- The client with the reserved communication style will be easily overwhelmed with my candid, collaborative approach and may struggle to engage at the level I prefer.
Notice what I’m doing here? I’m placing my concerns in the context of the client’s best interest. Sure, I will be annoyed or frustrated too. I will struggle to do my best work. These are MY problems… not the client’s problems. Sharing concerns from a self-centered perspective is rude… don’t do it.
However, sharing concerns from a client-focused perspective is not rude- it’s caring and professional. In fact, it would be unprofessional for me to accept a project where fit was an issue because I would struggle to do my best work and therefore the quality of results I delivered to the client would be compromised.
Use clear language when declining the project.
Women in my family are amazingly skilled at using vague language to communicate. We can use backhanded compliments to jab. We are masters at non-committal responses that are actually judgements. We can share gossip, trade compliments, and discuss the moral state of our children without anyone even getting a whiff of what’s really going on.
Not sure you believe me? Just ask my husband. I’ve clarified the true meaning of all that vague conversation while driving home from many a family party. We call this “porcupine speak” because it seems cuddly, but it can pack a nasty jab.
I mention all this simply to point out that vague, unclear language is actually NOT polite. It’s confusing at best and, more often than not, hurtful. Your potential clients deserve better from you.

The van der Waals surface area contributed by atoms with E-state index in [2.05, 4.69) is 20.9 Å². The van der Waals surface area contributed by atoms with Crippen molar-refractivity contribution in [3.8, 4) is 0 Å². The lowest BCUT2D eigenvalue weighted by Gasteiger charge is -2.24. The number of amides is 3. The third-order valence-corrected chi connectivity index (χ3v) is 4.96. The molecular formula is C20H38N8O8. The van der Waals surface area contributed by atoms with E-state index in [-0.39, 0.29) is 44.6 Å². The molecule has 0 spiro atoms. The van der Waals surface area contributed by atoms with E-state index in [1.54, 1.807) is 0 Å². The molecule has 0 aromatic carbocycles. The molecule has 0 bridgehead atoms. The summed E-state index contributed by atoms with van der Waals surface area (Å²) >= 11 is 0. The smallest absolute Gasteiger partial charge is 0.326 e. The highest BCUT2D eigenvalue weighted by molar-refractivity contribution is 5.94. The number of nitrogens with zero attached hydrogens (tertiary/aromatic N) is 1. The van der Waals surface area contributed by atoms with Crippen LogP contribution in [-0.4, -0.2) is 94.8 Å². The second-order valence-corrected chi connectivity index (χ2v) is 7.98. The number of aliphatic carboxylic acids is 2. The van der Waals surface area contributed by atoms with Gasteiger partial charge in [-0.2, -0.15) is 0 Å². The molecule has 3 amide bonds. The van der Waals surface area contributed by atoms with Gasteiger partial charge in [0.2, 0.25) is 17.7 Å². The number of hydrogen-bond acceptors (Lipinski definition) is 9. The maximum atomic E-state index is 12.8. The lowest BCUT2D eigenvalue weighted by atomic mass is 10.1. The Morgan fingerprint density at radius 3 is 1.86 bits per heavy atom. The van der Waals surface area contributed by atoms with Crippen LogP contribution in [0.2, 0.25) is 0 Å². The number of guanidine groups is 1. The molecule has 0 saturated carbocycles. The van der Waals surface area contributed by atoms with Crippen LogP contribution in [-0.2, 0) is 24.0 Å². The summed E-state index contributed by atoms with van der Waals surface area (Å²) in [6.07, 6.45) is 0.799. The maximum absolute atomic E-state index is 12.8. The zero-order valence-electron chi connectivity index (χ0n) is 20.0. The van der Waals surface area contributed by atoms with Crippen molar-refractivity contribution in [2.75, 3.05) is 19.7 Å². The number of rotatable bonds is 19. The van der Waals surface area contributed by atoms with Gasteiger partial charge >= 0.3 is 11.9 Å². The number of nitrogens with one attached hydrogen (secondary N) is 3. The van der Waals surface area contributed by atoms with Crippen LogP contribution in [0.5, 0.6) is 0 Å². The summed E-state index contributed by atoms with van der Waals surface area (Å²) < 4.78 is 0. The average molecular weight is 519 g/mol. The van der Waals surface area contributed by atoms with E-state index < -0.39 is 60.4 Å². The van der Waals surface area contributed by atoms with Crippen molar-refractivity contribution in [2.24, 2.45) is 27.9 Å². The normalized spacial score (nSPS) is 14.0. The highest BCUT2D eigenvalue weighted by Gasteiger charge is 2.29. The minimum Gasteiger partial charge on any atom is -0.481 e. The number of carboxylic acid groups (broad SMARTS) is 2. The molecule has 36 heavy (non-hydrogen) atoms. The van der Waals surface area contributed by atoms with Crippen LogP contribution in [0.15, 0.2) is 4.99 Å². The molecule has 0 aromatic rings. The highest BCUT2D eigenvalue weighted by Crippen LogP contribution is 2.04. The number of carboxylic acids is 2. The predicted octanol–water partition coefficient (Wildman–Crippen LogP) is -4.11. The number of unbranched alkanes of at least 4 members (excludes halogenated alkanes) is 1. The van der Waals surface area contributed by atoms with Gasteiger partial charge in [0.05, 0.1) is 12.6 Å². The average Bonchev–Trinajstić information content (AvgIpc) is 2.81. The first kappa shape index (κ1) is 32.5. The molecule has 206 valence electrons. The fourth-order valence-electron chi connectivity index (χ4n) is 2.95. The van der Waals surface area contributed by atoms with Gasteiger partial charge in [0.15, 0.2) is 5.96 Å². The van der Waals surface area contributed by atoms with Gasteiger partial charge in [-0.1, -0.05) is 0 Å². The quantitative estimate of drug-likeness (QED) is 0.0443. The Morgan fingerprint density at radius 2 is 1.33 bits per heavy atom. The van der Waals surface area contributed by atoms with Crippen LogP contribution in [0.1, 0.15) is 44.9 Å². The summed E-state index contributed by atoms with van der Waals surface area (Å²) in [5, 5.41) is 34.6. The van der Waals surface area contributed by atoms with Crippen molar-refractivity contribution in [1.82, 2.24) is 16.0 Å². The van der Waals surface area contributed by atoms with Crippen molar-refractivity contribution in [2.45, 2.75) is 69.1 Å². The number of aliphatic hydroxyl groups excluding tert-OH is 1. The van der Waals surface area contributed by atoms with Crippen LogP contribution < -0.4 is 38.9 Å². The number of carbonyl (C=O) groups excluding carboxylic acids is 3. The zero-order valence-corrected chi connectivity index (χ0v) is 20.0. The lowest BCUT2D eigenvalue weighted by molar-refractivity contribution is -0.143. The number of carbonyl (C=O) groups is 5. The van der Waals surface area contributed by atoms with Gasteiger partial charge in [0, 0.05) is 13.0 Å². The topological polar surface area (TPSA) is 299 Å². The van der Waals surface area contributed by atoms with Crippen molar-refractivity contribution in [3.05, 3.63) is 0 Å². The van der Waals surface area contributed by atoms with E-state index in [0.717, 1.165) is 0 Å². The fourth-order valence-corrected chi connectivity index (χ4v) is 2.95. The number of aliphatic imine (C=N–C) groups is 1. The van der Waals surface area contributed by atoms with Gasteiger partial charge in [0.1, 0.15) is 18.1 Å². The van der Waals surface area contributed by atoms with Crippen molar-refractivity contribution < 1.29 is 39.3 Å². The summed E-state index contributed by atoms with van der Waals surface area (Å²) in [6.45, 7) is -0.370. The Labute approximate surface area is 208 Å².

Have the courage to decline projects using clear language that is polite, but not subject to confusion or interpretation. Consider options such as:
- This is an interesting project, but I’m not able to accept it at this time.
- I’m so glad we spoke today. Unfortunately, I’m not a good fit for this project.
- Based on what we’ve discussed, I need to decline this project.
Make sure the potential client understands you’re saying no… don’t leave room for confusion or misunderstanding. Be respectful, be kind… but also be direct.
Help the client move forward after you decline the project.
Building a successful business is challenging, right? Many people have come alongside me to offer wisdom, guidance, and encouragement. Hopefully, I’ve done the same a time or two. In moments like these, you have the opportunity to demonstrate generosity and a helpful spirit, and impact others in a positive way.
Yes, I just said you can decline a project in a way that has a positive impact.